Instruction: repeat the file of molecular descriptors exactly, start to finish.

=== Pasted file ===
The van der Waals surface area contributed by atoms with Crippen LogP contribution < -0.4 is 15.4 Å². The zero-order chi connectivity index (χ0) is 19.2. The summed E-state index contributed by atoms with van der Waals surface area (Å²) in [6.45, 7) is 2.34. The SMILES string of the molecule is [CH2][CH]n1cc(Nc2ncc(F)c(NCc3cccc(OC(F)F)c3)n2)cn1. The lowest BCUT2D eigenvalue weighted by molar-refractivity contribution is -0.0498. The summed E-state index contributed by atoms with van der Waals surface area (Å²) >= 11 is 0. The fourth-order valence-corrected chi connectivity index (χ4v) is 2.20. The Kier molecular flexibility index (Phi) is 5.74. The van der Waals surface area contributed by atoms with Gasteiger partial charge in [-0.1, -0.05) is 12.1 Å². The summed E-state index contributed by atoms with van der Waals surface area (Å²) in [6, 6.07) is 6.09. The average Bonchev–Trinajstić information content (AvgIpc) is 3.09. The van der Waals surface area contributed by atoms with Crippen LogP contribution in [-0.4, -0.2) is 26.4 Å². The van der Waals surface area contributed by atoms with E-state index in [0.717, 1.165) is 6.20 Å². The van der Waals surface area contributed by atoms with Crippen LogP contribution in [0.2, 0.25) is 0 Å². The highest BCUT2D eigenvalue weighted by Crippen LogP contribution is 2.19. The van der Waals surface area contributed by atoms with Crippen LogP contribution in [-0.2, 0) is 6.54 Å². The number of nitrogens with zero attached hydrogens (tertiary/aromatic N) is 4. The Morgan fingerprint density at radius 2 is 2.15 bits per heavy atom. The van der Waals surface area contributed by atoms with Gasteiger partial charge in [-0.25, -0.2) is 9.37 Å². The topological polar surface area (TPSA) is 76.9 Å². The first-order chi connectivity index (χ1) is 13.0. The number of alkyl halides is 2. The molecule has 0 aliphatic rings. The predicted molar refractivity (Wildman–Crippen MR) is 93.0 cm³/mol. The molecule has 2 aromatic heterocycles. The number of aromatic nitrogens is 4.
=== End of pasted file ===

The van der Waals surface area contributed by atoms with Crippen LogP contribution < -0.4 is 15.4 Å². The zero-order chi connectivity index (χ0) is 19.2. The summed E-state index contributed by atoms with van der Waals surface area (Å²) in [6.45, 7) is 2.34. The SMILES string of the molecule is [CH2][CH]n1cc(Nc2ncc(F)c(NCc3cccc(OC(F)F)c3)n2)cn1. The lowest BCUT2D eigenvalue weighted by molar-refractivity contribution is -0.0498. The summed E-state index contributed by atoms with van der Waals surface area (Å²) >= 11 is 0. The fourth-order valence-corrected chi connectivity index (χ4v) is 2.20. The Kier molecular flexibility index (Phi) is 5.74. The van der Waals surface area contributed by atoms with Gasteiger partial charge in [-0.1, -0.05) is 12.1 Å². The summed E-state index contributed by atoms with van der Waals surface area (Å²) in [6, 6.07) is 6.09. The average Bonchev–Trinajstić information content (AvgIpc) is 3.09. The van der Waals surface area contributed by atoms with Crippen LogP contribution in [-0.4, -0.2) is 26.4 Å². The van der Waals surface area contributed by atoms with E-state index in [0.717, 1.165) is 6.20 Å². The van der Waals surface area contributed by atoms with Crippen LogP contribution in [0.2, 0.25) is 0 Å². The highest BCUT2D eigenvalue weighted by Crippen LogP contribution is 2.19. The van der Waals surface area contributed by atoms with Crippen LogP contribution in [-0.2, 0) is 6.54 Å². The number of nitrogens with zero attached hydrogens (tertiary/aromatic N) is 4. The Morgan fingerprint density at radius 2 is 2.15 bits per heavy atom. The van der Waals surface area contributed by atoms with Gasteiger partial charge in [-0.25, -0.2) is 9.37 Å². The topological polar surface area (TPSA) is 76.9 Å². The first-order chi connectivity index (χ1) is 13.0. The number of alkyl halides is 2. The molecule has 0 aliphatic rings. The predicted molar refractivity (Wildman–Crippen MR) is 93.0 cm³/mol. The molecule has 2 aromatic heterocycles. The number of aromatic nitrogens is 4.